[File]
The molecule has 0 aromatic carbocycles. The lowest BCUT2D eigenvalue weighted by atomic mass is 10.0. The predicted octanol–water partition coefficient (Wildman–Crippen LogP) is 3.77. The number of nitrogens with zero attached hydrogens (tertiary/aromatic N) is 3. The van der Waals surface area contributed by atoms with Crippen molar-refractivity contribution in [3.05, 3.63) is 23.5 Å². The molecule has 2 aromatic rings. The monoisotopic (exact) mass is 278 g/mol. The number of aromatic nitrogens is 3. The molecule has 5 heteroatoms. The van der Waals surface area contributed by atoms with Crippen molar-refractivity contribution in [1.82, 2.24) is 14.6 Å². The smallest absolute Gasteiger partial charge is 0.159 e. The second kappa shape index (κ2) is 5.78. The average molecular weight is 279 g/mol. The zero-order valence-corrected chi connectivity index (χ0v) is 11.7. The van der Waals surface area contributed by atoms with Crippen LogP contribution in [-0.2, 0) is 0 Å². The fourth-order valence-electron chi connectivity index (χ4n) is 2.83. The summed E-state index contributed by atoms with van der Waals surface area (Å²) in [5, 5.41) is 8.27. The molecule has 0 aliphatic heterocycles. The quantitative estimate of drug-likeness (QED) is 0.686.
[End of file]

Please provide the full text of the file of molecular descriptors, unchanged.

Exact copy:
The molecule has 0 aromatic carbocycles. The lowest BCUT2D eigenvalue weighted by atomic mass is 10.0. The predicted octanol–water partition coefficient (Wildman–Crippen LogP) is 3.77. The number of nitrogens with zero attached hydrogens (tertiary/aromatic N) is 3. The van der Waals surface area contributed by atoms with Crippen molar-refractivity contribution in [3.05, 3.63) is 23.5 Å². The molecule has 2 aromatic rings. The monoisotopic (exact) mass is 278 g/mol. The number of aromatic nitrogens is 3. The molecule has 5 heteroatoms. The van der Waals surface area contributed by atoms with Crippen molar-refractivity contribution in [1.82, 2.24) is 14.6 Å². The smallest absolute Gasteiger partial charge is 0.159 e. The second kappa shape index (κ2) is 5.78. The average molecular weight is 279 g/mol. The zero-order valence-corrected chi connectivity index (χ0v) is 11.7. The van der Waals surface area contributed by atoms with Crippen LogP contribution in [-0.2, 0) is 0 Å². The fourth-order valence-electron chi connectivity index (χ4n) is 2.83. The summed E-state index contributed by atoms with van der Waals surface area (Å²) in [5, 5.41) is 8.27. The molecule has 0 aliphatic heterocycles. The quantitative estimate of drug-likeness (QED) is 0.686.